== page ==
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Straddling the Fence of Pathological Belief

Fence-sitters represent the low-hanging fruit of belief intervention.

Key points

  • Pathological belief can be characterized according to five stages of ideological commitment.
  • "Fence-sitters" represent the second stage, where ideological commitment has not yet fully taken root.
  • Psychotherapeutic interventions can lessen ideological commitment for fence-sitters who are open to change.

What makes a belief pathological? In a previous post, I argued that cognitive dimensions of belief like preoccupation and unwarranted conviction can be used to outline a pathological continuum of belief where pathology is defined by an increasing association with subjective distress, social conflict, and a potential for violent behavior. In other words, our beliefs often get us into trouble when we spend too much time obsessing over them and holding them too passionately. This is especially true when we’re talking not only about factual beliefs, but ideological beliefs that include related values (beliefs about what’s important to us) and morals (beliefs about what we think is "right" or "wrong").

In addition to thinking about pathological belief as a continuum, it can also be conceptualized categorically as consisting of five stages of ideological commitment. Like colors on the visible light spectrum, these stages can be usefully distinguished from one another while also having blurry boundaries and a certain degree of overlap between them.


Having previously discussed “nonbelievers” who don’t endorse a given ideology, this post will discuss the second stage of ideological commitment: the “fence-sitter.”

The term “fence-sitter” refers to someone who isn’t yet committed to a particular ideological belief, but has developed a growing mistrust of mainstream accounts so that counter-narratives have increasing appeal. Unlike nonbelievers, fence-sitters are less inclined to utilize the “Holy Trinity of Truth Detection” which includes cognitive flexibility, intellectual humility, and analytical thinking. As a result, they often find themselves steered by confirmation bias when “just asking questions,” “looking for answers,” and “doing their own research” that guides them towards information that validates their mistrust and away from that which contradicts it.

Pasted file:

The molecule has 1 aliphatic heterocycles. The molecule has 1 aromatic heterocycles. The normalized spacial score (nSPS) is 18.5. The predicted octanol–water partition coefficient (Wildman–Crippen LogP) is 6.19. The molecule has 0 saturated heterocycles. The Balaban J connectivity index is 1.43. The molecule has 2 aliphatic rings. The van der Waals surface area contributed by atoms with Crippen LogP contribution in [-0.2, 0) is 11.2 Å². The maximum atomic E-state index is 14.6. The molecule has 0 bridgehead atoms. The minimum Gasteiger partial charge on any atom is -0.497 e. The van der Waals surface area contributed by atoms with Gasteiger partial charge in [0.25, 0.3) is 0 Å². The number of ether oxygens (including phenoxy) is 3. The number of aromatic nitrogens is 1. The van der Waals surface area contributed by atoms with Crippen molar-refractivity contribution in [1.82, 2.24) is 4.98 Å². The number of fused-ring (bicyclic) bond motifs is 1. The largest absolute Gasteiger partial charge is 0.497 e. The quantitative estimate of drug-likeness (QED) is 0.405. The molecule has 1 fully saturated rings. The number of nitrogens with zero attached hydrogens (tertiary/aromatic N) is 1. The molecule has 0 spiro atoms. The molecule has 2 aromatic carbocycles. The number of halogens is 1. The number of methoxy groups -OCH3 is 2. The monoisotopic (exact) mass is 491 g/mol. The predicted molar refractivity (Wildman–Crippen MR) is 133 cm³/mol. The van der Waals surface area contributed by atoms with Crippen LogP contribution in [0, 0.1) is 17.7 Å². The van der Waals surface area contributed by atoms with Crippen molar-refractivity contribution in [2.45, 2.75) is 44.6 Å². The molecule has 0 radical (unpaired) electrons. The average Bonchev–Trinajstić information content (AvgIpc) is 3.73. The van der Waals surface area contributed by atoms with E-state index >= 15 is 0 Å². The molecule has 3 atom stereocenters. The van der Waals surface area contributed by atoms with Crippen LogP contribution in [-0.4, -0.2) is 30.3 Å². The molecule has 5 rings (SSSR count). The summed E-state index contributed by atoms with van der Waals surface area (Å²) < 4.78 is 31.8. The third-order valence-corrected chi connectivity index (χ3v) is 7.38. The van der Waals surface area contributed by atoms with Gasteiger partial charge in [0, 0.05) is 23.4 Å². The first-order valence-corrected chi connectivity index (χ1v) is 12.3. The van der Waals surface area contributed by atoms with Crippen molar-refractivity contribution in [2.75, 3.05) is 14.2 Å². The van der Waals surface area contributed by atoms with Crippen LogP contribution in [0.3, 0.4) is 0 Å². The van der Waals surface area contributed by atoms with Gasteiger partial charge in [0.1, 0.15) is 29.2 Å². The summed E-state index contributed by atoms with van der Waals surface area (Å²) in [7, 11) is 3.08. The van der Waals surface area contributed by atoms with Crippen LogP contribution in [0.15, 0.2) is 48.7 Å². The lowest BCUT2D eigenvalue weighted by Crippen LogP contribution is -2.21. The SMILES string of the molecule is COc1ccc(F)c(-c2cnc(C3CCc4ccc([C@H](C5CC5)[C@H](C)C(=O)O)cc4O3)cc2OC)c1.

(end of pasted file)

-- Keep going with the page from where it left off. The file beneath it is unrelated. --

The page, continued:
Once fence-sitters venture “down the rabbit hole” in search of counter-narratives, they become especially vulnerable to misinformation and deliberate disinformation—like conspiracy theories—that are designed to exploit their mistrust of authoritative sources of information. Wrestling with the cognitive dissonance of two opposing ideologies, the more time and energy a fence-sitter invests in the new system of ideological beliefs, the stronger their commitment to that ideology often becomes.

The Low-Hanging Fruit of Intervention

On a more optimistic note, fence-sitters can just as easily drift or be drawn back to mainstream narratives and ideologies depending on circumstances. Sometimes they simply lose interest in an ideological belief. Other times, they "see the light" and are able to climb back out of the rabbit hole.

From an interventionist perspective, fence-sitters represent the “low-hanging fruit” of the pathological belief continuum. If help-seeking, willing to change, or at least open to discussion, psychotherapeutic strategies such as motivational interviewing and cognitive behavioral therapy can help fence-sitters examine evidence that challenges their beliefs.

However, the success of such interventions depends on two factors. The first is the ability to develop a therapeutic alliance. Next, both trusted and mistrusted sources of information—which are likely to differ from those of a therapist—must be mapped out to pave the way for a dialogue that fosters an evidence-based lessening of ideological commitment and a possible change in ideological belief.

For more on pathological belief and the 5 Stages of Ideological Commitment:

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